Milei’s victory plunges Argentina into uncharted waters
Far-right libertarian Javier Milei is set to become president of Argentina after defeating Economy Minister Sergio Massa in Sunday’s runoff election. With over 90% of the ballots counted, Milei leads the vote count 56% to 44%, and Massa has conceded defeat.
Milei’s campaign promises: A self-described anarcho-capitalist, Milei has pledged to cut public spending by 15%, abolish Argentina’s central bank, ditch the peso, and make the US dollar the country’s legal currency.
Despite Milei’s extreme campaign pledges, it seems that voters just couldn’t stomach elevating an economy minister who had delivered inflation north of 140% to the presidency. Two in five Argentines are living in poverty on Massa’s watch.
Milei's party, however, only controls about a small fractions of seats in each house of Congress, which will make passing legislation a major challenge.
What's more, dollarizing the economy is no panacea. True, countries like Zimbabwe and Ecuador have used the tactic to remove the government’s ability to print money (and thereby drive inflation) — but Argentina ain’t Zimbabwe. Unilaterally handing the US Federal Reserve control of monetary policy in a $622 billion economy is absolutely unprecedented.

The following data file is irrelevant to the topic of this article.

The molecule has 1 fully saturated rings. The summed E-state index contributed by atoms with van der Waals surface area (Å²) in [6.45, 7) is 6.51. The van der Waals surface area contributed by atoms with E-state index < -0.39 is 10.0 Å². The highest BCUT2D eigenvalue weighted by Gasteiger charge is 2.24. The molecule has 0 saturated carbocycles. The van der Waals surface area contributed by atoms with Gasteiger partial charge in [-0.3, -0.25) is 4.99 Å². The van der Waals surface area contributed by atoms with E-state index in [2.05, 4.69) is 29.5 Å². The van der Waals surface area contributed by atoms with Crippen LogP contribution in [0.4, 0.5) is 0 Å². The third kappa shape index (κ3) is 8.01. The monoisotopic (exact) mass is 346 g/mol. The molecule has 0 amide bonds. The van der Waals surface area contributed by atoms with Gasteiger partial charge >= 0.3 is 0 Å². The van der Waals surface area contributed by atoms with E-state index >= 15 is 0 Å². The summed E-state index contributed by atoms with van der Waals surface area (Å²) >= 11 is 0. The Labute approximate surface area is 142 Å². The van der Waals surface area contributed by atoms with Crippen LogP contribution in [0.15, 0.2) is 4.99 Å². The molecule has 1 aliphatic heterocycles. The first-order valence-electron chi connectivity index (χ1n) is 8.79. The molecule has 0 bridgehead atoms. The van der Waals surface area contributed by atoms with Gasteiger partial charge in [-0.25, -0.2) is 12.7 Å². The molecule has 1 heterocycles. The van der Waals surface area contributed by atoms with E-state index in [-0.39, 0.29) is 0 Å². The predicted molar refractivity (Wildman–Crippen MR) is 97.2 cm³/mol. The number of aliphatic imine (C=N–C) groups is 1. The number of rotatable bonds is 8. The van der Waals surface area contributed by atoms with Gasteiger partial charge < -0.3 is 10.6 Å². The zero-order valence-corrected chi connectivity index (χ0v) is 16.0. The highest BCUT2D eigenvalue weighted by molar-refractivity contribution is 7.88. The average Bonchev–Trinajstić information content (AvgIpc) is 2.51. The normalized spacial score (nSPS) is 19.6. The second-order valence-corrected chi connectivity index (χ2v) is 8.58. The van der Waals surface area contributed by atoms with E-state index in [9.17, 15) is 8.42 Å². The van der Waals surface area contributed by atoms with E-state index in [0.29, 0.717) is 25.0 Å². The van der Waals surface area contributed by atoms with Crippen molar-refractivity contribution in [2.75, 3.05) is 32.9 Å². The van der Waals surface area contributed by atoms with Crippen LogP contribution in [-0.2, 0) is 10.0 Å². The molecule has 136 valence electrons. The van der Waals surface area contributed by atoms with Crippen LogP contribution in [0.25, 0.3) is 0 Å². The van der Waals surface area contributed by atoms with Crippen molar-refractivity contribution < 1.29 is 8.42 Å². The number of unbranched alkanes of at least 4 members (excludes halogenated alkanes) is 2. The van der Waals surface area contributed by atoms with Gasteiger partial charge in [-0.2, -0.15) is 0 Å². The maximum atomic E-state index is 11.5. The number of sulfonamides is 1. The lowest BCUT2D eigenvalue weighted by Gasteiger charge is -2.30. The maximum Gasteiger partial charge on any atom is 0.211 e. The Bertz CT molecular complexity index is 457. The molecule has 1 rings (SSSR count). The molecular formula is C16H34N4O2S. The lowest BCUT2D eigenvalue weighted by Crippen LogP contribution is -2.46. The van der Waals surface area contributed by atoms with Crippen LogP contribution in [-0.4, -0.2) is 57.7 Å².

The dollarization of an economy this large and signaled this far in advance may actually drive up inflation. To fully dollarize, Milei would need to buy enough dollars to convert all the pesos in circulation and convert all contracts and assets into dollars. Buenos Aires is already having a hard time buying dollars because the peso is so weak, and the lack of foreign reserves to back its nominal value means a significant devaluation of the currency is expected before Milei takes office on Dec. 10.
Because the peso will soon be even weaker, Milei will probably need to print more pesos just to begin the dollarization process. But in doing so, he’s likely to trigger another round of hyperinflation, which could quickly eat away at his political popularity.